Monday, October 16, 2006

Anatomy Lab, PBL, and Block 1 Feedback Meeting

Our anatomy lab this morning was, to put it mildly, absolutely awesome. The surgeon who presented the case for us this morning was great. He gave us all his number and email and invited us to contact him if we ever wanted to come watch him do an aorta repair. He also showed us pictures of the surgeries being done. It was totally fascinating, but I have to tell you that I will be having nightmares about dissecting aortic aneurysms now for weeks. Basically what happens is that the layers of the walls of the aorta, which is the main artery coming out of the heart, separate from each other. That's the dissection. Blood is supposed to go through the center, but if the aorta dissects like that, then some of the blood goes in between the layers instead. It can make the aorta swell up (that's the aneurysm), and if it swells too much, it can actually burst. Since the aorta is such a large, important artery, if that happens to you, chances are good that you won't live long enough to make it to the hospital. Yikes.

The cadavers we saw today were really well done too. A couple of the residents and fellows who have presented the anatomy to us in the past kind of pimped us in a not so pleasant way, but the four we had today were all really nice and helpful. They still asked us questions and tested us, but they were nice about it. This was the first time where I went into the anatomy lab and felt like I actually had a clue about what was going on. I even knew the answers to several of the questions that they asked us, and that had never happened before. Two weeks ago, I knew zero anatomy, so I'm feeling a lot better about how far along I've come with learning it. I still have a long way to go with anatomy though.

We started our third PBL case today, and it revolves around a girl who gets dizzy spells. My learning objective for Wednesday is to describe chemoreceptors. Chemoreceptors are specialized cells in the blood vessels that detect levels of chemicals like carbon dioxide. I'd tell you more about them if I knew any more at the moment. Maybe tomorrow.

After PBL, I went to a meeting with the course directors from the summer block to give feedback about the strong and weak parts of the summer curriculum. They randomly pick eight students to do it after each block. I think we were able to give some useful input, but I was surprised to hear that my classmates thought the course directors should add SAQs for the summer block too. I hope that the course directors don't decide to do that. But if they do, and you come here next summer as an M1 and have to do them, for the record, I want you to know that I tried my best to talk them out of making you do it.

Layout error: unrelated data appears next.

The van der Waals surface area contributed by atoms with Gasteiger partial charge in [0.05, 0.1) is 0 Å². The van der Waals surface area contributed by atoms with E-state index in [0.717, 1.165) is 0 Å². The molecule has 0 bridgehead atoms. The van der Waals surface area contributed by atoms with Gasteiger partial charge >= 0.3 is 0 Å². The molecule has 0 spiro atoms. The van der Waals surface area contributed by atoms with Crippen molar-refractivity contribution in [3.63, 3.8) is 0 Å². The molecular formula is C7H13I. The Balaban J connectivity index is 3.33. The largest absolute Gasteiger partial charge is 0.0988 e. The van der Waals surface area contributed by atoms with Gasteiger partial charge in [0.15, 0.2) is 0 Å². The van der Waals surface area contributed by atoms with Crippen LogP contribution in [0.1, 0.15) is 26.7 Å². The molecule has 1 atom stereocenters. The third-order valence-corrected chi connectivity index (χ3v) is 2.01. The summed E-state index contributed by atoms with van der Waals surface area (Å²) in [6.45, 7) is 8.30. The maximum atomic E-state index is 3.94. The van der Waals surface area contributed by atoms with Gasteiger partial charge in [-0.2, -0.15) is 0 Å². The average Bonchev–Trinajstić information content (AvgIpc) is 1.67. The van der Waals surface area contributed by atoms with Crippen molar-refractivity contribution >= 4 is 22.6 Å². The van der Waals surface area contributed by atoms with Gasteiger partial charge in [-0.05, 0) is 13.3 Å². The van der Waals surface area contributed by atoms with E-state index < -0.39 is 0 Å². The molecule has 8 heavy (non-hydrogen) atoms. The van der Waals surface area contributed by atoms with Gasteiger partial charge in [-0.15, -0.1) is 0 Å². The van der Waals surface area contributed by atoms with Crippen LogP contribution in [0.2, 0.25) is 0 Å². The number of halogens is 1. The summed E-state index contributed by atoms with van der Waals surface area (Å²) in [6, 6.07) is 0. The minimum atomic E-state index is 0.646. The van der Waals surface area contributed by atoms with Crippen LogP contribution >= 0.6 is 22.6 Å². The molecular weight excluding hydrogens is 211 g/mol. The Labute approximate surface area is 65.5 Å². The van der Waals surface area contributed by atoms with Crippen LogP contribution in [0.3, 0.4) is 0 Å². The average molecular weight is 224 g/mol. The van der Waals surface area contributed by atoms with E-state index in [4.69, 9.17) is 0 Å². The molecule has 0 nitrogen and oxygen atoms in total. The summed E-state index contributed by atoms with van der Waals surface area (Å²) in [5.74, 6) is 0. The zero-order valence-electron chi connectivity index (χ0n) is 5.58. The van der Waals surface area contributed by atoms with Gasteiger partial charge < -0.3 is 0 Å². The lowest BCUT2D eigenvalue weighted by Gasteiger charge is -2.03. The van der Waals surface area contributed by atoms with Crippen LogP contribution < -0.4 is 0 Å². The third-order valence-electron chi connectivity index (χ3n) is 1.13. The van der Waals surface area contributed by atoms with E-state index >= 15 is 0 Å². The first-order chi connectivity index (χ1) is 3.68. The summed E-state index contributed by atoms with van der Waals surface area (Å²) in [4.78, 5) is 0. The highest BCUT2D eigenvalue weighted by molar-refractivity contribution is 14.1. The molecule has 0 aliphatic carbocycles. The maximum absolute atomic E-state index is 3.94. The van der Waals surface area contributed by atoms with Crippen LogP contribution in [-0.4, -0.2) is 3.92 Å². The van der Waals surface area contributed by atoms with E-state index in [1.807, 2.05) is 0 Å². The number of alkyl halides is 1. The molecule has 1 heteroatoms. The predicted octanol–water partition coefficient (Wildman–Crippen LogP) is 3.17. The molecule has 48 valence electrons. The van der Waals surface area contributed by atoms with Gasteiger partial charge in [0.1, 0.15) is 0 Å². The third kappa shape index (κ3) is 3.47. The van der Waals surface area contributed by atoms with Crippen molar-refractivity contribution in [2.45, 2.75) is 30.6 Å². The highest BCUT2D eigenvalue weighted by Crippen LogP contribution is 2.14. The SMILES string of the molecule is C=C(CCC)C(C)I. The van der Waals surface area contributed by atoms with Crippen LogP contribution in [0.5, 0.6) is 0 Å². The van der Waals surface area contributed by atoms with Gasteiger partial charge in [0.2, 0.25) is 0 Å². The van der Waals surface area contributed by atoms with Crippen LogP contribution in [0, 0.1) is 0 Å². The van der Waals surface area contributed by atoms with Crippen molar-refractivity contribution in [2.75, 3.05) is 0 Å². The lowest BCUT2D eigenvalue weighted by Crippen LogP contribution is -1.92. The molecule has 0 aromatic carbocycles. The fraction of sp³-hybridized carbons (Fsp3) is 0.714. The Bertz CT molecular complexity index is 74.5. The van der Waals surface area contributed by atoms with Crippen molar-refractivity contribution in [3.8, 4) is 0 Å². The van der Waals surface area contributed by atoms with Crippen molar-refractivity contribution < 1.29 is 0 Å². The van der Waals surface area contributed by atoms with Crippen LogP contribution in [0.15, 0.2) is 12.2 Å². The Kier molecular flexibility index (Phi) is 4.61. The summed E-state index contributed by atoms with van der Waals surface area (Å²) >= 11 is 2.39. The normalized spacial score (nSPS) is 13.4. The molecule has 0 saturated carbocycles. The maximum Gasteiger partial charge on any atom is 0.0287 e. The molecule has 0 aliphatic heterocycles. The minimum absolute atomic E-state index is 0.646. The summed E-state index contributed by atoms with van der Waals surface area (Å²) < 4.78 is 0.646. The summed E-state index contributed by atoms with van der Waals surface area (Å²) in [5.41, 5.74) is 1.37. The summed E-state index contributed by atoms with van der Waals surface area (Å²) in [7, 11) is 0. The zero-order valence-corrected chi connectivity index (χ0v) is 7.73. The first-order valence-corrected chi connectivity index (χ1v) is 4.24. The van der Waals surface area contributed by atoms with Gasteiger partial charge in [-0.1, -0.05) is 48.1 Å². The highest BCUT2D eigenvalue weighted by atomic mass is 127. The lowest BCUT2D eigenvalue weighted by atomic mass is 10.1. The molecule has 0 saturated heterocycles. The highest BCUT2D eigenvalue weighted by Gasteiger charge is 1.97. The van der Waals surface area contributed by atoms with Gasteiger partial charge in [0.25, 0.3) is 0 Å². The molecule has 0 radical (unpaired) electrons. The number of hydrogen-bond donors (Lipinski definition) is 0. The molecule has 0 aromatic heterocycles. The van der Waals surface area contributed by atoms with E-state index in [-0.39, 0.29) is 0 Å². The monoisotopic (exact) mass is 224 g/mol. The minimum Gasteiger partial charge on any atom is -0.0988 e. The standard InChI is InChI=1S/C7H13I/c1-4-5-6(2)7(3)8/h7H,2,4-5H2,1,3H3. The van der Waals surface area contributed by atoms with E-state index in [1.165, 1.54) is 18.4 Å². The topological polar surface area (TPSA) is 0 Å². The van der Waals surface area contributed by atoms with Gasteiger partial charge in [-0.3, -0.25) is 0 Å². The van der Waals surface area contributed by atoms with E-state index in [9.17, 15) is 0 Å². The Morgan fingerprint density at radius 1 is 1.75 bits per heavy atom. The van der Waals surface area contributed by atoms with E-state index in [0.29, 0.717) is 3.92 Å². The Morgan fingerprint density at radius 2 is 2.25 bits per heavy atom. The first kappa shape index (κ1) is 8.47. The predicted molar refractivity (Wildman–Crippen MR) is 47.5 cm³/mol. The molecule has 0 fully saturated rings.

Anonymous said...

I was curious, if the cadavers are not preserved, wont they decompose? OR is it that the people had just died?

CCLCM Student said...

That is a very good question, and the answer is that yes, the cadavers definitely do start to decompose after a while. Our anatomy professor keeps them in the refrigerator whenever we aren't using them, which slows the decomposition. (It also makes them really, really cold when we are reaching into the chest to move the organs on top so that we can look at the ones on the bottom!) But even with refrigeration of the bodies, we are only able to use each body for a few weeks for this reason, and the residents make some new dissections for us each week on new bodies. So each week we see some of the previous week's cadavers if they aren't too decomposed yet, and we see some new ones too. We try to use each cadaver for as long as we can.

I am not sure exactly how much time passes between when the person dies and when the body is received by CCLCM. My understanding is that CCF has its own body donation program, and since the bodies aren't preserved, I think you are right that they must have recently died when we get them.